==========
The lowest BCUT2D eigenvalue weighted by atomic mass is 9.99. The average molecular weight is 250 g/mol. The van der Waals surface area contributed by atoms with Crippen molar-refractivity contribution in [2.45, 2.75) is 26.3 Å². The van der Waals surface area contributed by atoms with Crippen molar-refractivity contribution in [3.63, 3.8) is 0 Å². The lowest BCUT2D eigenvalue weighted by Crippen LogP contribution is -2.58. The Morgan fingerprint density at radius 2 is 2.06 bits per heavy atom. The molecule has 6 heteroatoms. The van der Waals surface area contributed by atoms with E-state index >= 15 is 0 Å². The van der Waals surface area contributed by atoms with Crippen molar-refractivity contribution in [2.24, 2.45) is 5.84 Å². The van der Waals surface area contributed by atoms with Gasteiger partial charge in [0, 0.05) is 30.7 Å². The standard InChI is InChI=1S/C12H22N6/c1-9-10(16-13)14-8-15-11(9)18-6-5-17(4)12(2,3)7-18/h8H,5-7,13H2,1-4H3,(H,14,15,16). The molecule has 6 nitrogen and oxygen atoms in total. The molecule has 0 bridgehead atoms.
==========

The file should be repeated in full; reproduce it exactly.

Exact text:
The lowest BCUT2D eigenvalue weighted by atomic mass is 9.99. The average molecular weight is 250 g/mol. The van der Waals surface area contributed by atoms with Crippen molar-refractivity contribution in [2.45, 2.75) is 26.3 Å². The van der Waals surface area contributed by atoms with Crippen molar-refractivity contribution in [3.63, 3.8) is 0 Å². The lowest BCUT2D eigenvalue weighted by Crippen LogP contribution is -2.58. The Morgan fingerprint density at radius 2 is 2.06 bits per heavy atom. The molecule has 6 heteroatoms. The van der Waals surface area contributed by atoms with E-state index >= 15 is 0 Å². The van der Waals surface area contributed by atoms with Crippen molar-refractivity contribution in [2.24, 2.45) is 5.84 Å². The van der Waals surface area contributed by atoms with Gasteiger partial charge in [0, 0.05) is 30.7 Å². The standard InChI is InChI=1S/C12H22N6/c1-9-10(16-13)14-8-15-11(9)18-6-5-17(4)12(2,3)7-18/h8H,5-7,13H2,1-4H3,(H,14,15,16). The molecule has 6 nitrogen and oxygen atoms in total. The molecule has 0 bridgehead atoms.